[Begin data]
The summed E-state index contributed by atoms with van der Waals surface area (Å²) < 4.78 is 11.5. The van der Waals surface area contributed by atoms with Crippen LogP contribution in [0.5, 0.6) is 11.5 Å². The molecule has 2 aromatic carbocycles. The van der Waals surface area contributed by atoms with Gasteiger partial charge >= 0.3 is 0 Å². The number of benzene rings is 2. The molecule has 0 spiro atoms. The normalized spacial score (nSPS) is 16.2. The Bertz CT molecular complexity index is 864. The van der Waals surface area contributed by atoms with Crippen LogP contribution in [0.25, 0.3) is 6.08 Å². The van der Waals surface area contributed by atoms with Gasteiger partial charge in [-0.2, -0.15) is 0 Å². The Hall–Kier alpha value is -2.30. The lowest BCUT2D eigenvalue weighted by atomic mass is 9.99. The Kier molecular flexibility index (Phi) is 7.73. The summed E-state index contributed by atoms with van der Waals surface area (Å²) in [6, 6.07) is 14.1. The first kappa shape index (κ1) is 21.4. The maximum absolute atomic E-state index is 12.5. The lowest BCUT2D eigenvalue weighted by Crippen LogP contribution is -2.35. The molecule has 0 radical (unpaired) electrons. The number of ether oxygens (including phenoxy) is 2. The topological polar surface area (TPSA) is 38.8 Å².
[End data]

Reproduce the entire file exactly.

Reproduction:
The summed E-state index contributed by atoms with van der Waals surface area (Å²) < 4.78 is 11.5. The van der Waals surface area contributed by atoms with Crippen LogP contribution in [0.5, 0.6) is 11.5 Å². The molecule has 2 aromatic carbocycles. The van der Waals surface area contributed by atoms with Gasteiger partial charge >= 0.3 is 0 Å². The number of benzene rings is 2. The molecule has 0 spiro atoms. The normalized spacial score (nSPS) is 16.2. The Bertz CT molecular complexity index is 864. The van der Waals surface area contributed by atoms with Crippen LogP contribution in [0.25, 0.3) is 6.08 Å². The van der Waals surface area contributed by atoms with Gasteiger partial charge in [-0.2, -0.15) is 0 Å². The Hall–Kier alpha value is -2.30. The lowest BCUT2D eigenvalue weighted by atomic mass is 9.99. The Kier molecular flexibility index (Phi) is 7.73. The summed E-state index contributed by atoms with van der Waals surface area (Å²) in [6, 6.07) is 14.1. The first kappa shape index (κ1) is 21.4. The maximum absolute atomic E-state index is 12.5. The lowest BCUT2D eigenvalue weighted by Crippen LogP contribution is -2.35. The molecule has 0 radical (unpaired) electrons. The number of ether oxygens (including phenoxy) is 2. The topological polar surface area (TPSA) is 38.8 Å².